Event Title

The Politics of International Investment Arbitrators

Location

Benson Center

Event Website

http://law.scu.edu/investment/index.cfm

Start Date

1-2-2013 2:00 PM

End Date

1-2-2013 3:30 PM

Description

When attention turns to the politics of international investment arbitration, quickly enough the inquiry evolves into questions about international arbitrators. While investment treaties established the skeletal structure of investment arbitration, international arbitrators are the ones who have put the meat on those bones. Investment arbitrators have shaped various aspects of the international investment arbitration law and the dispute resolution system itself, from establishing critical features of jurisdiction, to the extent and limits of participation of amicus, to the scope of interim relief, to the procedural framework, to regulation of attorneys. They have made many of these changes through published decisions, which are subsequently relied on as precedent. Many other structural features, however, have been developed through more implicit establishment of best practices and internal procedural orders.

The bare bones nature of investment arbitration architecture also translates into how it regulates international arbitrators. Unlike the New York Convention, the ICSID Convention includes some basic language about arbitrator impartiality. That basic language, however, fails to address the complex and nuanced issues that have arisen, and whose importance is heightened by the outsized role that international arbitrators have in contributing to the construction of the overall system. Those issues include challenges to the party-appointment process, to repeat appointments by one “side” of the ideological divide (private investors vs. states), and to so-called arbitrators’ “issue conflicts.” Some critics of the system are championing a more omnibus call for complete abolition of investment arbitrators in favor of a permanent court for investment disputes.

This symposium contribution will argue against calls for shift to a permanent investment arbitration court, but use the comparison between a hypothetical investment arbitration court and the current regime to explore some of the structural challenges to international arbitrators. It will argue for reforms that will address some of the most trenchant concerns about investment arbitrators, but also put forward an affirmative case for how investment arbitration, as well as investment law, international law and international adjudication, more generally benefits from the role of investment arbitrators.

Rogers-The-Politics-of-International-Investment-Arbitrators-Santa-Clara2.pdf (647 kB)
The Politics of International Investment Arbitrators

 
Feb 1st, 2:00 PM Feb 1st, 3:30 PM

The Politics of International Investment Arbitrators

Benson Center

When attention turns to the politics of international investment arbitration, quickly enough the inquiry evolves into questions about international arbitrators. While investment treaties established the skeletal structure of investment arbitration, international arbitrators are the ones who have put the meat on those bones. Investment arbitrators have shaped various aspects of the international investment arbitration law and the dispute resolution system itself, from establishing critical features of jurisdiction, to the extent and limits of participation of amicus, to the scope of interim relief, to the procedural framework, to regulation of attorneys. They have made many of these changes through published decisions, which are subsequently relied on as precedent. Many other structural features, however, have been developed through more implicit establishment of best practices and internal procedural orders.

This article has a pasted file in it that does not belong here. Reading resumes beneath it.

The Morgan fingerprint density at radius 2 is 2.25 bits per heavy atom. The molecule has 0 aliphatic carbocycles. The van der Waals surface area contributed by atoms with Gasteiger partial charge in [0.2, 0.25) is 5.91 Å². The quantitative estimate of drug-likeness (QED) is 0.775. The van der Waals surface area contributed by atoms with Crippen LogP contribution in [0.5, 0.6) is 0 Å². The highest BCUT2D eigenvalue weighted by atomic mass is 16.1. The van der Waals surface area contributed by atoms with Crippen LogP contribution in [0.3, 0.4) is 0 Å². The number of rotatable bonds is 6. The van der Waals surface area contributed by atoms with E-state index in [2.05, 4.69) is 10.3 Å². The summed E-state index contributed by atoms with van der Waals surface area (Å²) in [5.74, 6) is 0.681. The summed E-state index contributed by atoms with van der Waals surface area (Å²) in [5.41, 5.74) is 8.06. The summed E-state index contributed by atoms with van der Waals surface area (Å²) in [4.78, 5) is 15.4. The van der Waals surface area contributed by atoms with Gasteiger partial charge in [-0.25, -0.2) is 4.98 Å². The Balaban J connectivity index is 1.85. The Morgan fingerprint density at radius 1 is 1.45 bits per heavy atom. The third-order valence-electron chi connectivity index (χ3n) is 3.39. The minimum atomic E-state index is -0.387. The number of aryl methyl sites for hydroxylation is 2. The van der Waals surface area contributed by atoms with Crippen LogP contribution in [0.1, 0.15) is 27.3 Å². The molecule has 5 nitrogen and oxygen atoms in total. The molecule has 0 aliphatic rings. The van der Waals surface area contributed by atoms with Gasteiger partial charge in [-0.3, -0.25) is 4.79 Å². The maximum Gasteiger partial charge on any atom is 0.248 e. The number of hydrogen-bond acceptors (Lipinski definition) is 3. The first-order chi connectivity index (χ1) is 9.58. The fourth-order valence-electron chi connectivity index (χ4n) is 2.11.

The bare bones nature of investment arbitration architecture also translates into how it regulates international arbitrators. Unlike the New York Convention, the ICSID Convention includes some basic language about arbitrator impartiality. That basic language, however, fails to address the complex and nuanced issues that have arisen, and whose importance is heightened by the outsized role that international arbitrators have in contributing to the construction of the overall system. Those issues include challenges to the party-appointment process, to repeat appointments by one “side” of the ideological divide (private investors vs. states), and to so-called arbitrators’ “issue conflicts.” Some critics of the system are championing a more omnibus call for complete abolition of investment arbitrators in favor of a permanent court for investment disputes.

This symposium contribution will argue against calls for shift to a permanent investment arbitration court, but use the comparison between a hypothetical investment arbitration court and the current regime to explore some of the structural challenges to international arbitrators. It will argue for reforms that will address some of the most trenchant concerns about investment arbitrators, but also put forward an affirmative case for how investment arbitration, as well as investment law, international law and international adjudication, more generally benefits from the role of investment arbitrators.

http://digitalcommons.law.scu.edu/globalevents/investment/symposia/3